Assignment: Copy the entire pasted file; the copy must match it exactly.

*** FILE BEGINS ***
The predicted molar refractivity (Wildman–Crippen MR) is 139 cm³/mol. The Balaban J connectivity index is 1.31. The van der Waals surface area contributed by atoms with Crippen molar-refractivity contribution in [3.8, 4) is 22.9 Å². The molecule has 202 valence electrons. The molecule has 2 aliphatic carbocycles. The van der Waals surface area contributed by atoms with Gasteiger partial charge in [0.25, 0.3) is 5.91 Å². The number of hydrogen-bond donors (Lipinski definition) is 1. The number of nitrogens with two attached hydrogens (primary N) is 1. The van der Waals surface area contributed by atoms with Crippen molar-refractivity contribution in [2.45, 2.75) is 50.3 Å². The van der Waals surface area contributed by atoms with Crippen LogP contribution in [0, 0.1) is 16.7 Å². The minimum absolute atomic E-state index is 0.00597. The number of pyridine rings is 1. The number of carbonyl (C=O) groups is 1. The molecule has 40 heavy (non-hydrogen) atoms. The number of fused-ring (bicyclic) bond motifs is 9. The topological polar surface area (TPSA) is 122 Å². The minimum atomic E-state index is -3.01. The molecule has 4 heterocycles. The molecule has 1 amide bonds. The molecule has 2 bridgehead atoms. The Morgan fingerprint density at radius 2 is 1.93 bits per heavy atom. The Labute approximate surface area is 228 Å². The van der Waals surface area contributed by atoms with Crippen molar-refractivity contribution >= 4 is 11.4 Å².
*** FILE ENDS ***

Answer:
The predicted molar refractivity (Wildman–Crippen MR) is 139 cm³/mol. The Balaban J connectivity index is 1.31. The van der Waals surface area contributed by atoms with Crippen molar-refractivity contribution in [3.8, 4) is 22.9 Å². The molecule has 202 valence electrons. The molecule has 2 aliphatic carbocycles. The van der Waals surface area contributed by atoms with Gasteiger partial charge in [0.25, 0.3) is 5.91 Å². The number of hydrogen-bond donors (Lipinski definition) is 1. The number of nitrogens with two attached hydrogens (primary N) is 1. The van der Waals surface area contributed by atoms with Crippen molar-refractivity contribution in [2.45, 2.75) is 50.3 Å². The van der Waals surface area contributed by atoms with Crippen LogP contribution in [0, 0.1) is 16.7 Å². The minimum absolute atomic E-state index is 0.00597. The number of pyridine rings is 1. The number of carbonyl (C=O) groups is 1. The molecule has 40 heavy (non-hydrogen) atoms. The number of fused-ring (bicyclic) bond motifs is 9. The topological polar surface area (TPSA) is 122 Å². The minimum atomic E-state index is -3.01. The molecule has 4 heterocycles. The molecule has 1 amide bonds. The molecule has 2 bridgehead atoms. The Morgan fingerprint density at radius 2 is 1.93 bits per heavy atom. The Labute approximate surface area is 228 Å². The van der Waals surface area contributed by atoms with Crippen molar-refractivity contribution >= 4 is 11.4 Å².